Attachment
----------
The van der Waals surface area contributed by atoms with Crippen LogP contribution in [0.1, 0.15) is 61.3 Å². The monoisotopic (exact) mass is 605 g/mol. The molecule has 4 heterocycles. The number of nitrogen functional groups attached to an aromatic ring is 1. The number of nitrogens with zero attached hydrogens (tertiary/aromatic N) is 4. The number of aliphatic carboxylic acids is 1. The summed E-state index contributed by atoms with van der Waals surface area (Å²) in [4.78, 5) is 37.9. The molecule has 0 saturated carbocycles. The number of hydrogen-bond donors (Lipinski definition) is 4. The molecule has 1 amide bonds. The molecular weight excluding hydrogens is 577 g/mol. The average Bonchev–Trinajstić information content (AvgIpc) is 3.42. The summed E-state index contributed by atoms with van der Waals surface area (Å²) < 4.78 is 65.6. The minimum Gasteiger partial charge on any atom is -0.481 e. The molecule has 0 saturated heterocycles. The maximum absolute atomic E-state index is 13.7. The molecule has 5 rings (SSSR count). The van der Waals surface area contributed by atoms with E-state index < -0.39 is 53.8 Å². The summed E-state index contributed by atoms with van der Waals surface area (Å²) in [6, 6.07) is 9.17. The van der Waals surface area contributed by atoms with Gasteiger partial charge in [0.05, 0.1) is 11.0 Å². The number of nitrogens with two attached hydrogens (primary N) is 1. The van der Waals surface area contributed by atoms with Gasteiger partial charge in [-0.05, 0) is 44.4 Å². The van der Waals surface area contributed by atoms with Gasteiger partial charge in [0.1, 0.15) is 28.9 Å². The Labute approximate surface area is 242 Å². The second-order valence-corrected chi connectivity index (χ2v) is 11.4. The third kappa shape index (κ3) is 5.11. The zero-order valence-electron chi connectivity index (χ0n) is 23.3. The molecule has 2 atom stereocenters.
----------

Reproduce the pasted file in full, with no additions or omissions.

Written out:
The van der Waals surface area contributed by atoms with Crippen LogP contribution in [0.1, 0.15) is 61.3 Å². The monoisotopic (exact) mass is 605 g/mol. The molecule has 4 heterocycles. The number of nitrogen functional groups attached to an aromatic ring is 1. The number of nitrogens with zero attached hydrogens (tertiary/aromatic N) is 4. The number of aliphatic carboxylic acids is 1. The summed E-state index contributed by atoms with van der Waals surface area (Å²) in [4.78, 5) is 37.9. The molecule has 0 saturated carbocycles. The number of hydrogen-bond donors (Lipinski definition) is 4. The molecule has 1 amide bonds. The molecular weight excluding hydrogens is 577 g/mol. The average Bonchev–Trinajstić information content (AvgIpc) is 3.42. The summed E-state index contributed by atoms with van der Waals surface area (Å²) < 4.78 is 65.6. The minimum Gasteiger partial charge on any atom is -0.481 e. The molecule has 0 saturated heterocycles. The maximum absolute atomic E-state index is 13.7. The molecule has 5 rings (SSSR count). The van der Waals surface area contributed by atoms with E-state index < -0.39 is 53.8 Å². The summed E-state index contributed by atoms with van der Waals surface area (Å²) in [6, 6.07) is 9.17. The van der Waals surface area contributed by atoms with Gasteiger partial charge in [0.05, 0.1) is 11.0 Å². The number of nitrogens with two attached hydrogens (primary N) is 1. The van der Waals surface area contributed by atoms with Gasteiger partial charge in [-0.05, 0) is 44.4 Å². The van der Waals surface area contributed by atoms with Gasteiger partial charge in [0.1, 0.15) is 28.9 Å². The Labute approximate surface area is 242 Å². The second-order valence-corrected chi connectivity index (χ2v) is 11.4. The third kappa shape index (κ3) is 5.11. The zero-order valence-electron chi connectivity index (χ0n) is 23.3. The molecule has 2 atom stereocenters.